Plan for adventure!

How you are affected by that changes brought on by empty nest syndrome will depend on whether you have planned ahead, or kept yourself in a state of denial. If you miss your kids when they go, that means you have done a good job as a parent. You have succeeded and that’s an amazing accomplishment.

What else would you like to succeed at? Life happens in phases. Each one is an opportunity for a new and exciting adventure. Look forward to the change. If you can raise kids in this crazy world – you can do anything!

Are you experiencing empty nest syndrome or about to?
Are your parents going through empty nest syndrome?
The lines are open!

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  1. Rocket Bunny July 23, 2009 Reply

    I am first!
    I am first here !!
    OK, first of all. We don’t have kids yet. We are looking forward to having them.
    My mother had a harder time with my brother going to live in Europe than me going off to college. I do understand the difference.
    She had a hard time with me traveling to Europe with a girlfriend. Didn’t stop us.
    Yeah, she drove my brother and I nuts for sometime. Mom would always get time zones mixed up. Even if it was only a couple of hours or 6 hours.
    She suffered this more than dad. Dad actually helped mom adjust . They started doing more traveling and playing golf more.
    Parenting is a life long job but there does a come a time where the parent becomes a friend also.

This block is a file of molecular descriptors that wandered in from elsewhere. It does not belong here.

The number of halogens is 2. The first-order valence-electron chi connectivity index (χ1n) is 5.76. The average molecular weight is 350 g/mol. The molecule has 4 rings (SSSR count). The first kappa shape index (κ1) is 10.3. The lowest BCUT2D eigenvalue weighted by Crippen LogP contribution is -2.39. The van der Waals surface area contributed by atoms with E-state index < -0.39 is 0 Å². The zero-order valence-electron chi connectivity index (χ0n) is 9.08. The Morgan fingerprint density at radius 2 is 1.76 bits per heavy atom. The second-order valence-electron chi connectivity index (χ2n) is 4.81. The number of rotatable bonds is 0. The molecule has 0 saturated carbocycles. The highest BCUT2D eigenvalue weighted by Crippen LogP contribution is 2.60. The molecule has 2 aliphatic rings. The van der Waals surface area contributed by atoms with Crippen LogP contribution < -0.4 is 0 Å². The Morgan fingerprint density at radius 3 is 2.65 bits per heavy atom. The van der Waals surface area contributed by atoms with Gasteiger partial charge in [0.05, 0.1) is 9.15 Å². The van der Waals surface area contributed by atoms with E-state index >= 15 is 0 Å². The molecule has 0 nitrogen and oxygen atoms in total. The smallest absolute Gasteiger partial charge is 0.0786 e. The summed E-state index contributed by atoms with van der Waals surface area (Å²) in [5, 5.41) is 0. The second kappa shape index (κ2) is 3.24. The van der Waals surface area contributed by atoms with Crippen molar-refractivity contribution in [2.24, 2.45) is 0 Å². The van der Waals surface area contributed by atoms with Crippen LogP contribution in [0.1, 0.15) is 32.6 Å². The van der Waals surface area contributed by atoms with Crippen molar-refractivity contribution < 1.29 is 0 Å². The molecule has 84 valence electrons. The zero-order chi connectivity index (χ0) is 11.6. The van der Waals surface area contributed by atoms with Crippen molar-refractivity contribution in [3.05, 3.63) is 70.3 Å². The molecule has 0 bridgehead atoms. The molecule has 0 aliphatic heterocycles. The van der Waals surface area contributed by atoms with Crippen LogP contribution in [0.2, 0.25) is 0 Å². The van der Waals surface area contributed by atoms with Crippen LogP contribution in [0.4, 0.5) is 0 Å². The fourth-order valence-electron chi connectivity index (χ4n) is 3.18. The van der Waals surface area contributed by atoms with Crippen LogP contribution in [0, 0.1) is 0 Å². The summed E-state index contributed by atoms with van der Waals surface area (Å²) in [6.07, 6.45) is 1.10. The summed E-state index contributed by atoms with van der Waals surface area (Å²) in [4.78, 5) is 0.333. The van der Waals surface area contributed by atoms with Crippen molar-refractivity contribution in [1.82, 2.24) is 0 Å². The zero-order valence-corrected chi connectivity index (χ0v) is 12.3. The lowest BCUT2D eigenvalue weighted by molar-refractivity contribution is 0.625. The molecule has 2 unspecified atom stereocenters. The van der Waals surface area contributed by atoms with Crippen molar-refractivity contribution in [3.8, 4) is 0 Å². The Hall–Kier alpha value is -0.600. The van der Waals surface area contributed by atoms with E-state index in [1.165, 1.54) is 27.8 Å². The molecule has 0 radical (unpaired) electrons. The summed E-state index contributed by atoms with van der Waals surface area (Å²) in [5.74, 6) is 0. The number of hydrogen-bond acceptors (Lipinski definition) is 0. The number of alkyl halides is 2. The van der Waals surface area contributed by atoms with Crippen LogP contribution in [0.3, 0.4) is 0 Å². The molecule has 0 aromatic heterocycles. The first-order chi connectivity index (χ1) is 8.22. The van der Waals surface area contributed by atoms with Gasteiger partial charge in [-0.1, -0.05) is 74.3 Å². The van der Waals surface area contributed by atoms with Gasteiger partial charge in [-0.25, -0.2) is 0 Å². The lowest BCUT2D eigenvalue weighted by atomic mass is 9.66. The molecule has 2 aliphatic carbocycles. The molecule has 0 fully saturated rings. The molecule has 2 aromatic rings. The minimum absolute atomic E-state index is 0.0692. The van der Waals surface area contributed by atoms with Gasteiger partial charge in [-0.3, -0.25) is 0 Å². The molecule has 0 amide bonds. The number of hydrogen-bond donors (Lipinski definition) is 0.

Very good article.

    • Jonathan July 24, 2009 Reply

      Hi Bunny, sounds like you are close to your parents. I’m sure they are very proud of the person you’ve become. Now go call your mom!

  2. Zuzanna M July 23, 2009 Reply

    Thank you for the insightful article about parenting and the Empty Nest Syndrome. Your article is true and to the point.
    Life looks great in a situation when two people are still alive and in a good shape. That creates opportunity for a new adventure. However, life is not always like that. Often times we do not predict the unpredicted, like car accident that causes damage to the body and the opportunity for great plans, traveling or doing what I wished to do when having time on hands diminishes… However, life goes on so there are other options to consider. Having a creative nature one can engage in some activities like going to the park, gardening, visiting with friends, going for a lunch together, that type of things… Personally always wanted to go back to collage for more education, perhaps will do that one day…For now, I am still planning. For the first few years, it was hard to adjust to the emptiness when kids left home for good.

    Thank you,

    • Jonathan July 24, 2009 Reply

      Hi Zuzanna, you are so right about unforeseen events. There are so many variables that can affect our options. All we can do is try to make the very best out of whatever situation we find ourselves in. Even with tragedy we still have choices.